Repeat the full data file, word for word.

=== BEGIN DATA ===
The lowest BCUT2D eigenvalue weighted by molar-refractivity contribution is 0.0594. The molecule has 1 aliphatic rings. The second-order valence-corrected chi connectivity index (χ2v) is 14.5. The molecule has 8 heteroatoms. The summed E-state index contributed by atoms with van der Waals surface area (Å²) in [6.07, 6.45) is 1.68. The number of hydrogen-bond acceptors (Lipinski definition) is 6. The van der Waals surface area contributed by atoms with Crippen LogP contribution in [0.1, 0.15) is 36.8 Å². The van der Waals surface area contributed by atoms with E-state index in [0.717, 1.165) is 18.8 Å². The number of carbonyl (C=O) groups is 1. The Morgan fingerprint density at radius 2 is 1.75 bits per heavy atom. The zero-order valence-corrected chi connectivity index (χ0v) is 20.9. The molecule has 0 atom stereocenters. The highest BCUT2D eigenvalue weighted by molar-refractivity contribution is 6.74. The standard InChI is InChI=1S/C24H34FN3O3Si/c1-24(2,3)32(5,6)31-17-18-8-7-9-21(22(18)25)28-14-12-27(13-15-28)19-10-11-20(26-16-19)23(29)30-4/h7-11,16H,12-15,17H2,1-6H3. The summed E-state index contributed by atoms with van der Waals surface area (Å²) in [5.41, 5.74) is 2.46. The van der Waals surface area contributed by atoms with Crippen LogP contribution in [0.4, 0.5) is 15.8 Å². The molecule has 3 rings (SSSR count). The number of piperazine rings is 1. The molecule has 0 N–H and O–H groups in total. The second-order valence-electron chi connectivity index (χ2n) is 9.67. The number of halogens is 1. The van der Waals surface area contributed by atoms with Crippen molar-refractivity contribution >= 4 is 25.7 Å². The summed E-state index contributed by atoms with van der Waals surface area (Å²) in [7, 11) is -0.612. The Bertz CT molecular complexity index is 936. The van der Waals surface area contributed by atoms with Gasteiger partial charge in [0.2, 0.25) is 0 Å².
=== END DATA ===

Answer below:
The lowest BCUT2D eigenvalue weighted by molar-refractivity contribution is 0.0594. The molecule has 1 aliphatic rings. The second-order valence-corrected chi connectivity index (χ2v) is 14.5. The molecule has 8 heteroatoms. The summed E-state index contributed by atoms with van der Waals surface area (Å²) in [6.07, 6.45) is 1.68. The number of hydrogen-bond acceptors (Lipinski definition) is 6. The van der Waals surface area contributed by atoms with Crippen LogP contribution in [0.1, 0.15) is 36.8 Å². The van der Waals surface area contributed by atoms with E-state index in [0.717, 1.165) is 18.8 Å². The number of carbonyl (C=O) groups is 1. The Morgan fingerprint density at radius 2 is 1.75 bits per heavy atom. The zero-order valence-corrected chi connectivity index (χ0v) is 20.9. The molecule has 0 atom stereocenters. The highest BCUT2D eigenvalue weighted by molar-refractivity contribution is 6.74. The standard InChI is InChI=1S/C24H34FN3O3Si/c1-24(2,3)32(5,6)31-17-18-8-7-9-21(22(18)25)28-14-12-27(13-15-28)19-10-11-20(26-16-19)23(29)30-4/h7-11,16H,12-15,17H2,1-6H3. The summed E-state index contributed by atoms with van der Waals surface area (Å²) in [5.41, 5.74) is 2.46. The van der Waals surface area contributed by atoms with Crippen LogP contribution in [0.4, 0.5) is 15.8 Å². The molecule has 3 rings (SSSR count). The number of piperazine rings is 1. The molecule has 0 N–H and O–H groups in total. The second-order valence-electron chi connectivity index (χ2n) is 9.67. The number of halogens is 1. The van der Waals surface area contributed by atoms with Crippen molar-refractivity contribution >= 4 is 25.7 Å². The summed E-state index contributed by atoms with van der Waals surface area (Å²) in [7, 11) is -0.612. The Bertz CT molecular complexity index is 936. The van der Waals surface area contributed by atoms with Gasteiger partial charge in [0.2, 0.25) is 0 Å².